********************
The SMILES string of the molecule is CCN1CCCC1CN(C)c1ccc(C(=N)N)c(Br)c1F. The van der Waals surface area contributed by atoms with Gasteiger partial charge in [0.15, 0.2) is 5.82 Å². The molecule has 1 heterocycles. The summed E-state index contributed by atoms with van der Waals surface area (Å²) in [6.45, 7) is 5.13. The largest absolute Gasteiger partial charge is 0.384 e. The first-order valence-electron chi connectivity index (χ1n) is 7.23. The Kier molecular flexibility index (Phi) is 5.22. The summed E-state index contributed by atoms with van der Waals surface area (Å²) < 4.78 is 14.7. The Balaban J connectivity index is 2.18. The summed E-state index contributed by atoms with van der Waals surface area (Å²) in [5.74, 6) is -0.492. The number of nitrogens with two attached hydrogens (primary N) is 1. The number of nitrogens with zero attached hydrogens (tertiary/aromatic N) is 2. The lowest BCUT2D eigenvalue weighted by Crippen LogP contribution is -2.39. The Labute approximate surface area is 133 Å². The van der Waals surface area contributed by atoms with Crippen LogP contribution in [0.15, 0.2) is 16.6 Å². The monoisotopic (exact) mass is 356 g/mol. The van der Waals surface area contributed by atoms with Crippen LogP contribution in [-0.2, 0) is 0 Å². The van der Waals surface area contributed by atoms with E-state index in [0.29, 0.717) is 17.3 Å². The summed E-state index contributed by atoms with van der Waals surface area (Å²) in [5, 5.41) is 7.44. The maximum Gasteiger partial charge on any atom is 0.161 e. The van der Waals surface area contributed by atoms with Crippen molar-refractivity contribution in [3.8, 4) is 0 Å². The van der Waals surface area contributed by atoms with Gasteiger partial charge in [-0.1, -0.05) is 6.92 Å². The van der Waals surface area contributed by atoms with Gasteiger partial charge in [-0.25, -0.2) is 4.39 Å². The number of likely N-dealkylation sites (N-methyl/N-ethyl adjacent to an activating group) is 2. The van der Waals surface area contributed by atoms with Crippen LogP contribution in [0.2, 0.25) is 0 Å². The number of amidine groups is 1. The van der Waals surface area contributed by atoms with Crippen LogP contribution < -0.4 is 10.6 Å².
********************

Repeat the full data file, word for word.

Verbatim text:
The SMILES string of the molecule is CCN1CCCC1CN(C)c1ccc(C(=N)N)c(Br)c1F. The van der Waals surface area contributed by atoms with Gasteiger partial charge in [0.15, 0.2) is 5.82 Å². The molecule has 1 heterocycles. The summed E-state index contributed by atoms with van der Waals surface area (Å²) in [6.45, 7) is 5.13. The largest absolute Gasteiger partial charge is 0.384 e. The first-order valence-electron chi connectivity index (χ1n) is 7.23. The Kier molecular flexibility index (Phi) is 5.22. The summed E-state index contributed by atoms with van der Waals surface area (Å²) < 4.78 is 14.7. The Balaban J connectivity index is 2.18. The summed E-state index contributed by atoms with van der Waals surface area (Å²) in [5.74, 6) is -0.492. The number of nitrogens with two attached hydrogens (primary N) is 1. The number of nitrogens with zero attached hydrogens (tertiary/aromatic N) is 2. The lowest BCUT2D eigenvalue weighted by Crippen LogP contribution is -2.39. The Labute approximate surface area is 133 Å². The van der Waals surface area contributed by atoms with Crippen LogP contribution in [0.15, 0.2) is 16.6 Å². The monoisotopic (exact) mass is 356 g/mol. The van der Waals surface area contributed by atoms with Crippen LogP contribution in [-0.2, 0) is 0 Å². The van der Waals surface area contributed by atoms with E-state index in [0.29, 0.717) is 17.3 Å². The summed E-state index contributed by atoms with van der Waals surface area (Å²) in [5, 5.41) is 7.44. The maximum Gasteiger partial charge on any atom is 0.161 e. The van der Waals surface area contributed by atoms with Crippen molar-refractivity contribution in [3.8, 4) is 0 Å². The van der Waals surface area contributed by atoms with Gasteiger partial charge in [-0.1, -0.05) is 6.92 Å². The van der Waals surface area contributed by atoms with Gasteiger partial charge in [-0.25, -0.2) is 4.39 Å². The number of likely N-dealkylation sites (N-methyl/N-ethyl adjacent to an activating group) is 2. The van der Waals surface area contributed by atoms with Crippen LogP contribution in [0.2, 0.25) is 0 Å². The number of amidine groups is 1. The van der Waals surface area contributed by atoms with Crippen LogP contribution < -0.4 is 10.6 Å².